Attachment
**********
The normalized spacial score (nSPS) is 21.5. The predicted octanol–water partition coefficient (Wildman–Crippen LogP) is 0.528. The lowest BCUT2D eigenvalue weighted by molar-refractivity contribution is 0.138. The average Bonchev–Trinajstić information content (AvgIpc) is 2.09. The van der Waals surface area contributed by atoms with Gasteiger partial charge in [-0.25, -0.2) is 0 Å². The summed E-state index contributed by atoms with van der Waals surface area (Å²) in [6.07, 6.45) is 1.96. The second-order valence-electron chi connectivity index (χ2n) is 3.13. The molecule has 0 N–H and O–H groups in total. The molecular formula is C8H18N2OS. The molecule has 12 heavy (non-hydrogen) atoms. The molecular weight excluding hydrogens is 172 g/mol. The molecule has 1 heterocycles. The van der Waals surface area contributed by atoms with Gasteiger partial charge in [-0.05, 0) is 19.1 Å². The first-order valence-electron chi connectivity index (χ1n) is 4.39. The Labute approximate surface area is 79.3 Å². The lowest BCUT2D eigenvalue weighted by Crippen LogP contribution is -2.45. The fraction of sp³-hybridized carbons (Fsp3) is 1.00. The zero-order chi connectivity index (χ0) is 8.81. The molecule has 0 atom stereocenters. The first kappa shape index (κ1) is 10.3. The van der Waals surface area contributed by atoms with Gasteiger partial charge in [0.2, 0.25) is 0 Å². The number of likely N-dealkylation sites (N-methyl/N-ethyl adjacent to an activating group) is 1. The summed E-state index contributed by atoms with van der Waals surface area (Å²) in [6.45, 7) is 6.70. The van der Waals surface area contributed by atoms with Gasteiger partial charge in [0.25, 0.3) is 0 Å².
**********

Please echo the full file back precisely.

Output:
The normalized spacial score (nSPS) is 21.5. The predicted octanol–water partition coefficient (Wildman–Crippen LogP) is 0.528. The lowest BCUT2D eigenvalue weighted by molar-refractivity contribution is 0.138. The average Bonchev–Trinajstić information content (AvgIpc) is 2.09. The van der Waals surface area contributed by atoms with Gasteiger partial charge in [-0.25, -0.2) is 0 Å². The summed E-state index contributed by atoms with van der Waals surface area (Å²) in [6.07, 6.45) is 1.96. The second-order valence-electron chi connectivity index (χ2n) is 3.13. The molecule has 0 N–H and O–H groups in total. The molecular formula is C8H18N2OS. The molecule has 12 heavy (non-hydrogen) atoms. The molecular weight excluding hydrogens is 172 g/mol. The molecule has 1 heterocycles. The van der Waals surface area contributed by atoms with Gasteiger partial charge in [-0.05, 0) is 19.1 Å². The first-order valence-electron chi connectivity index (χ1n) is 4.39. The Labute approximate surface area is 79.3 Å². The lowest BCUT2D eigenvalue weighted by Crippen LogP contribution is -2.45. The fraction of sp³-hybridized carbons (Fsp3) is 1.00. The zero-order chi connectivity index (χ0) is 8.81. The molecule has 0 atom stereocenters. The first kappa shape index (κ1) is 10.3. The van der Waals surface area contributed by atoms with Gasteiger partial charge in [0.2, 0.25) is 0 Å². The number of likely N-dealkylation sites (N-methyl/N-ethyl adjacent to an activating group) is 1. The summed E-state index contributed by atoms with van der Waals surface area (Å²) in [6.45, 7) is 6.70. The van der Waals surface area contributed by atoms with Gasteiger partial charge in [0.25, 0.3) is 0 Å².